In order to prove a res judicata defense, a party must show: (1) a court of competent jurisdiction rendered a judgment in the matter, (2) the judgment rendered was final and on the merits of the case, (3) the same parties or their privies were involved in both proceedings, and (4) both proceedings involved the same cause of action. Simply having a prior judgment in a cause of action neither prohibits a later consideration of rights if those rights have changed since the cause of action, nor prohibits a reexamination of the same question between the same parties when the facts have changed or new facts have arisen that altered the parties' legal rights.

Here, the appellate court found that the trial court's decision entered on the first motion was not a final judgment. A judgment is deemed to be final when an order is entered and there is nothing left for the court to do. In this case, Husband filed his second motion prior to the trial court entering its order; therefore, the court still had something left to do. For this reason, the appellate court found the trial court erred in holding that res judicata applied to Husband's second motion.

For the foregoing reasons, the appellate court affirmed the trial court's ruling on Husband's first motion advising the MDA did not stipulate the alimony obligation of Husband ended if or when Wife cohabitated with another man. It remanded the case back to the trial court for a hearing regarding Husband's second motion to terminate the alimony payments consistent with the appellate court's Opinion.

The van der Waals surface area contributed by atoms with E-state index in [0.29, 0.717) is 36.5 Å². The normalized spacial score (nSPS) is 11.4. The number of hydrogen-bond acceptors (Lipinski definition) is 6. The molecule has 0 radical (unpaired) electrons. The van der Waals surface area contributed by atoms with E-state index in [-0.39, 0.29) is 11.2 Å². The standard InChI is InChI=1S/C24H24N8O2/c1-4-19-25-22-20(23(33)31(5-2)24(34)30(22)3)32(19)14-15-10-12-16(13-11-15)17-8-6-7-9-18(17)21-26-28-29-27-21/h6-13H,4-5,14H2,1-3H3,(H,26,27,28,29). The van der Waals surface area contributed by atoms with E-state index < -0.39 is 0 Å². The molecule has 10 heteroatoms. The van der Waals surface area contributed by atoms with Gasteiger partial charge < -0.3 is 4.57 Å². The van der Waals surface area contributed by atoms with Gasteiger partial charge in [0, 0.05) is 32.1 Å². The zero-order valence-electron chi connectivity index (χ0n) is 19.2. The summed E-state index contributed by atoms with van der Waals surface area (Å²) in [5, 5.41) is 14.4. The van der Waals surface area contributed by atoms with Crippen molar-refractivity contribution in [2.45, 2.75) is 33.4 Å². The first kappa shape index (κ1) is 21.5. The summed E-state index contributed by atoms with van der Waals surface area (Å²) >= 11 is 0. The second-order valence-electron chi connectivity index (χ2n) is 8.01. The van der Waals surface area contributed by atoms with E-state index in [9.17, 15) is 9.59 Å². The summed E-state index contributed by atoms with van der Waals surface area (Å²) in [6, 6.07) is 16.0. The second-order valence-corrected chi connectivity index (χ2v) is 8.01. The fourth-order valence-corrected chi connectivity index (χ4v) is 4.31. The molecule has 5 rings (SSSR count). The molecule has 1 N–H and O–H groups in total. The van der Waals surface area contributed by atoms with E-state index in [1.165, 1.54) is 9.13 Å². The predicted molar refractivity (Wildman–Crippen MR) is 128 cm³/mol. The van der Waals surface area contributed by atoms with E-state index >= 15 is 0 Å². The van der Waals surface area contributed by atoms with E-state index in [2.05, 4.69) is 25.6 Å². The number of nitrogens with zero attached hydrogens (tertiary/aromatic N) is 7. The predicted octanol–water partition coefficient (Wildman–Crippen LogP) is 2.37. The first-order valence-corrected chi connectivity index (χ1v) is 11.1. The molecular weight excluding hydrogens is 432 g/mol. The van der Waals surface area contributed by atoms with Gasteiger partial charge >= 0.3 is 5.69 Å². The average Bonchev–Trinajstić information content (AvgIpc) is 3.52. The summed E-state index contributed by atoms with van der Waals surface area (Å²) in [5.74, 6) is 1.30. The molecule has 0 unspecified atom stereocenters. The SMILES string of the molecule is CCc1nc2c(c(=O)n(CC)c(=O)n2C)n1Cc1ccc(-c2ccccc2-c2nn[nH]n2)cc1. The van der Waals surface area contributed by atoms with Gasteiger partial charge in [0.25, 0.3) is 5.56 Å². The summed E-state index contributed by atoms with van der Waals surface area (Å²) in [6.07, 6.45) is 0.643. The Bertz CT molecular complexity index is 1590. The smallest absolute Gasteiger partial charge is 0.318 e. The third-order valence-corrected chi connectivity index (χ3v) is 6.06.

Reduced Earning Capacity Difficult to Prove in Alimony Cases

In the case titled Fields v. Fields, E2012-02406-COA-R3-CV, Slip Copy, 2013 WL 6858383 (Tenn. Ct. App. Dec. 27, 2013), Knoxville divorce attorneys learn whether it is appropriate for a downward departure in regards to alimony in futuro when a party alleges inability to maintain an earning capacity due to an injury.


Husband and Wife were granted a divorce in which the trial court ordered alimony in futuro (hereinafter "alimony") of $1,100.00 per month to Wife. Because husband was temporarily out of work due to a knee surgery, the court suggested the parties negotiate or return for a hearing once Husband returned to work to set a new alimony amount commiserate with his income.

After the divorce was final and the Final Order was entered, Husband returned to work for a period of one year and five months until he had to undergo another knee surgery. After the surgery, Husband never returned to work. Husband filed a motion asking for a reduction of the alimony. Wife countered with a motion to increase the alimony payments.